Africa’s Inclusion: Meloni’s Post-EU NATO Agenda

While a “summit on migration” is being held in Rome, the President of the Italian Council is trying to convince her allies to strengthen the Atlantic Alliance on the continent, in an attempt to stem illegal departures to Europe.

Italy, in Europe, has only one face left: that of the President of the Council Giorgia Meloni who, less than a year after taking office, is showing her cards. Determined to restore the international image of a peninsula exhausted by years of political crises, the leader of the far-right Fratelli d’Italia party thinks big and goes fast. Linchpin of the memorandum of understanding on a comprehensive global partnership concluded on July 16 between the European Union (EU) and Tunisia, it scores points, determined to be the one that will redraw European relations with the southern shore of the Mediterranean.

Its recipe is simple: reproduce, by adjusting it if necessary, the approach started with Tunisia or more specifically with President Kaïs Saïed. Now in its line of sight, according to an MEP, Morocco and Egypt. Logical since, contrary to popular belief, the most numerous irregular migrants in Italy are Egyptians, and Cairo refuses the forced return of its nationals. Moroccans are also in a good position to the point that for Italians, migrants with North African features are called, without distinction, “marocchini”.


Return on investment

Or Giorgia Meloni is perhaps going too fast. At the NATO summit, on July 11 and 12 in Vilnius (Lithuania), she could not have been more direct in hammering that it was necessary “now to strengthen NATO in Africa and the Middle East”. The one who distinguished herself by unconditionally approving the expansion of the Atlantic Pact and military support for Ukraine is now waiting for a return on investment. She wants to act through NATO as she did with the European Union for the memorandum.

Its argument is simple: it asks its allies in the Western military alliance not to focus only on events unfolding in the east, but also to take an interest in the south. Mainly to Africa, where she believes that the Russians and Chinese have taken over from Europe. She also accuses the continent of being the point of departure for Italy for a majority of irregular migrants, but recognizes that it is also a supplier of raw materials and energy resources essential for growth.

Favorable European context

Four days after the NATO summit, she attends the signing of the memorandum in Carthage. Then, on the 18th, she was in Brussels and discussed with the Secretary General of the military alliance, Jens Stoltenberg, “NATO’s response to all-out challenges, including terrorism and instability on the southern front”. For Meloni, the important thing is that he recognizes Italy’s important role in defending the alliance’s borders. The President of the Council advances her pawns in a European context which is favorable to her. It takes advantage of the difficulties of Emmanuel Macron’s France, the resignation of the Dutch head of government, Mark Rutte, the Spanish elections of July 23, those to come in Poland in the fall…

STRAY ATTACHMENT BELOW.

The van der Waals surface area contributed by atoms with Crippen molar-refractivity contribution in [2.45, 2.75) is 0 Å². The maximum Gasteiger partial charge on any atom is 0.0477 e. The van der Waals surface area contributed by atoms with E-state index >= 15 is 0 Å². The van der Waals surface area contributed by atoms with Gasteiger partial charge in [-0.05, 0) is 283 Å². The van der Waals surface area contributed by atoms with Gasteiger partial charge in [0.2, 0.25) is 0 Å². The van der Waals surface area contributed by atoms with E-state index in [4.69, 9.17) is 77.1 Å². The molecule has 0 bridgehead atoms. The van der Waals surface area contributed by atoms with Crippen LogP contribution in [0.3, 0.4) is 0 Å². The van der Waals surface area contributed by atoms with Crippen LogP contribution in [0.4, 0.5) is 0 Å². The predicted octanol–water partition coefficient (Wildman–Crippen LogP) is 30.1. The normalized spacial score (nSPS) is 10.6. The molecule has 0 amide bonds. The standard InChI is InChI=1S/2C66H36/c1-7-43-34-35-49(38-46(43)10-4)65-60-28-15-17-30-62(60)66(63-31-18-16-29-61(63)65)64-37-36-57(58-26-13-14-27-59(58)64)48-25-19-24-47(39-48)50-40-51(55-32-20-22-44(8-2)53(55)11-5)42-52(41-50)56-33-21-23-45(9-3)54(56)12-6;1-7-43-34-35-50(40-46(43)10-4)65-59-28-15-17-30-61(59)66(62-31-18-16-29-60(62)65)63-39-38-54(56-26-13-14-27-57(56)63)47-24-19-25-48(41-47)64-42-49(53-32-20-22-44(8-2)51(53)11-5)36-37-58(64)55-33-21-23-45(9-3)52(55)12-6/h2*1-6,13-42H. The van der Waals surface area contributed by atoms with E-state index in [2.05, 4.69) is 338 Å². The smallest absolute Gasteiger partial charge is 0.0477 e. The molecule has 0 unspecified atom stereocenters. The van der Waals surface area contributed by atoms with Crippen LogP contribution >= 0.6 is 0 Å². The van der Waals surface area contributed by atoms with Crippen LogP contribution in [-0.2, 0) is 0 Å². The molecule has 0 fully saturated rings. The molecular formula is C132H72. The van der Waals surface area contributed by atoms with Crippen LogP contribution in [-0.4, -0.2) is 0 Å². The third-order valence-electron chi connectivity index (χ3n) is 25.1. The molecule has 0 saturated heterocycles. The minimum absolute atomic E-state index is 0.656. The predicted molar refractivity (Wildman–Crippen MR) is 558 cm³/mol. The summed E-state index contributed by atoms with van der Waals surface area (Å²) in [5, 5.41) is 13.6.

One might think then that in his eyes, the Tunisian question is closed. This is obviously not the case: its Minister of Foreign Affairs, Antonio Tajani, who has directed Forza Italia since the death of Silvio Berlusconi, warned on July 20 of the risks of a withdrawal from Tunisia which would lead to regional destabilization, a migration explosion with an increased Russian and Chinese presence in the region. Curious speech but which certainly hits the mark with European populists and part of the business world.

“Boomerang Effect”

Full of her ambition to establish herself as an essential leader in Europe, in particular on questions concerning the Union’s relations with the South and Africa, Georgia Meloni is continuing her forced march, convening this July 23 in Rome a “summit on migration” which, even before it was held, was already making some human rights organizations scream. The Italian leader must also come to terms with the determination of Hungary and Poland, which oppose the principle of relocation of migrants provided for in the migration and asylum pact whose adoption they blocked at the European Council at the end of June.

“She won’t stop the migration and will be boomeranged from all the commotion. It is divisive by dint of doubting anything and makes Italy take a position of colonizer which disadvantages it in the neighborhood. Meloni will have to assume this responsibility, especially since his conquest of Africa is not certain and will require a lot of money, ”comments a former European diplomat.

Others denounce a headlong rush and deplore the blindness of some European leaders in the face, in particular, of climate change which is causing mass movements.

Nothing to trouble the Italian authorities, apparently. On July 20, the diplomat Pietro Benassi, former permanent representative of Italy to the EU repeated in turn in the media: “Our expansion in the Mediterranean is essential, and not only with regard to the migratory emergency. »

This article is originally published on

Previous post Europe’s Far-Right Abyss: Gordon Brown on Spain’s Elections
Next post Mediterranean Immigration: Giorgia Meloni’s Rome Invitation